Introduction

The Global Programme to Eliminate Lymphatic Filariasis (GPELF) started its activities in the year 2000, with the aims of eliminating lymphatic filariasis (LF) as a public health problem by the year 2020, through mass drug administration (MDA) in endemic implementation units (IU) [1]. In many countries significant progress has been made in controlling the disease; however, many programmatic challenges continue to affect the performance of National LF Control Programmes. Notable among these is the effective implementation of the preventive chemotherapy strategy in endemic communities [2, 3].

The quality of data reported in healthcare systems is important for evaluating programmes, as such high quality health information is crucial in addressing global health challenges and building strong public health systems [4]. Data Quality Assessment (DQA) is a scientific and statistical evaluation of data to determine if they meet the objectives, and are of the right type, quality, and quantity to support their intended use [5]. At present yearly MDA has been undertaken in 53 of the 73 LF endemic countries [6]. During the MDA various data are collected at various levels to help in the planning and improvement of activities. As such high quality becomes the prerequisite for better information, better decision-making and better population health [7].

In all LF endemic Districts in Ghana, various information are collected during MDAs, including number of treatments given, number of people treated, number of tablets used, reasons for non-treatment, place of treatment, individual identification (name and address), name of drug used, age and sex of drug recipients, etc. Public health data can be useful for decision-making, effective service delivery, and evaluating prevailing programmes in order to maintain high quality of healthcare. Poor data quality not only contributes to poor decisions and loss of confidence in the systems, but also affects the validity of impact evaluation studies [8]. Furthermore, variability in data quality from health management information systems in sub-Saharan Africa threatens utility of these data as a tool to improve health systems [9]. Thus, collecting accurate data will aid appropriate intervention for elimination.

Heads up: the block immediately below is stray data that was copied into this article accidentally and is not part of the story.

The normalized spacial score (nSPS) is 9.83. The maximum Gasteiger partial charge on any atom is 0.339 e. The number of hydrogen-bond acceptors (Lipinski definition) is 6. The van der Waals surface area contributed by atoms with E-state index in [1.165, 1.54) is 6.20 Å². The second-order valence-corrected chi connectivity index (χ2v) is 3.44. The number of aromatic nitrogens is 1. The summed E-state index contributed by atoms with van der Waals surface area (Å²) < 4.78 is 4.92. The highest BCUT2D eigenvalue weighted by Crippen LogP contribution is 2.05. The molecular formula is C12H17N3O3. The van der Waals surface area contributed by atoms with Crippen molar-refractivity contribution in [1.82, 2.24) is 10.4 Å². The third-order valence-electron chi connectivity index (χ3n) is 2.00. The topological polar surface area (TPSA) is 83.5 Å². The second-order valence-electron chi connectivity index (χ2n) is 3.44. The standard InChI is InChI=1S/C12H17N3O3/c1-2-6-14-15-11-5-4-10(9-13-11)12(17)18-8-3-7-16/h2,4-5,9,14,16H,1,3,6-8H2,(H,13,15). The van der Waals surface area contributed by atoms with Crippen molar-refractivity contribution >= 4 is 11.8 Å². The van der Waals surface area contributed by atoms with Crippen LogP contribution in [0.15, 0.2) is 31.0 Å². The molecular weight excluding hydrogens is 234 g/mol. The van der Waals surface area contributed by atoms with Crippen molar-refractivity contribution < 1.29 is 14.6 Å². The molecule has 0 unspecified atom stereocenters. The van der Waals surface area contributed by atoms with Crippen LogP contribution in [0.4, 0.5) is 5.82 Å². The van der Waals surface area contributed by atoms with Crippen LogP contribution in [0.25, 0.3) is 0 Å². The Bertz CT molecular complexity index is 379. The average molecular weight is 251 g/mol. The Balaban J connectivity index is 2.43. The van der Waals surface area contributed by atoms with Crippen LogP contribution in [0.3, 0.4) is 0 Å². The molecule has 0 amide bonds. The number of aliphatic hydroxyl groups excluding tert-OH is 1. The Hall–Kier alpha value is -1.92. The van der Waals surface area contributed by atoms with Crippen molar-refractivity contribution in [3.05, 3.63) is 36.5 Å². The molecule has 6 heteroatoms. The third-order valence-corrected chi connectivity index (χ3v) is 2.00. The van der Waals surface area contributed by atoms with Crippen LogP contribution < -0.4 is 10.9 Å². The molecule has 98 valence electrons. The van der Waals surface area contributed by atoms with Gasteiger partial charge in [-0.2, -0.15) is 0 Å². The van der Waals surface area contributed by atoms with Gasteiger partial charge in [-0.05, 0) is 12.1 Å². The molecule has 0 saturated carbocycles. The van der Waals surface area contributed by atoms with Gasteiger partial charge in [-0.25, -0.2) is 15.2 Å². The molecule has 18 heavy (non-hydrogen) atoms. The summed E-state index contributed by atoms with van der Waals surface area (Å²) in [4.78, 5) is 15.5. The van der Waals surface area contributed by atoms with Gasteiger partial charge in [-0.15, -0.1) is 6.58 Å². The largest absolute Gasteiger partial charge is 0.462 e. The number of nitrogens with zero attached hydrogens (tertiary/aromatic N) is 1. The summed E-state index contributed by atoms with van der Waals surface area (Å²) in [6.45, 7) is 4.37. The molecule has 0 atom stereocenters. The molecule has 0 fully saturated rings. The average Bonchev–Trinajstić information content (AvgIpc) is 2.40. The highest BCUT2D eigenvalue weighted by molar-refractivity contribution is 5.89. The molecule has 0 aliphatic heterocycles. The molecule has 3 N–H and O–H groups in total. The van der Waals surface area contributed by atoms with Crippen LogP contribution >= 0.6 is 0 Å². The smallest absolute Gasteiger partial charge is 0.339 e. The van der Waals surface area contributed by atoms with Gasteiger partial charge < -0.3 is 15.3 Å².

The WHO, in collaboration with NTD partners, including ENVISION/RTI, developed a DQA tool to identify and characterize challenges with NTD data quality–including incomplete and inaccurate data or data not timely reported–following a recommendation from the WHO Working Group on Monitoring and Evaluation of Preventive Chemotherapy. The DQA tool focuses exclusively on verifying the quality of reported data quantitatively and assessing the underlying data management and reporting systems qualitatively for standard programme-level output indicators. Data quality dimensions include accuracy, reliability, completeness, timeliness, precision, integrity and confidentiality [10]. In 2014, training was undertaken to introduce the tool to various stakeholders, with field testing to follow [10]. This study was undertaken to evaluate the quality of data reported in selected communities or service delivery points (SDP), and the data management functions and capabilities in three LF endemic Districts in Ghana.

Methods

Ethical Statement

Approval for this study was obtained from the Ethical Review Board of the Noguchi Memorial Institute for Medical Research (IRB 077/13-14). The District Health Office was informed of the study and permission sought to assess data from the registers. Written informed consent was obtained from all individuals interviewed during the study.

Study Sites

This study was undertaken in the Ahanta West, Nzema East and Agona East Districts of Ghana (Fig 1). The Ahanta West and Nzema East Districts, both located in the Western Region of Ghana, started MDA in the years 2000 and 2002, respectively. Both districts represent areas with persistent transmission, with MDA ongoing at the time of this study in 2014. The Agona East District is located in the Central Region of Ghana and started MDA activities in 2002. By 2010, LF infection rate in Agona East District was considered to be below the 2% antigenemia and 1% microfilaremia thresholds required to stop MDA [11]. As such, treatment in Agona East ceased in 2010. Thus, for the purpose of comparing data between sites, the 2010 data registers were analysed for all the sites surveyed. While the DQA tool advocates the selection of sites based on probability proportionate to size (PPS), the survey communities in this study were randomly selected because the population estimates of the communities could not be obtained beforehand. Eight sites were surveyed in the Ahanta West District and 6 sites from the Nzema East and Agona East Districts respectively.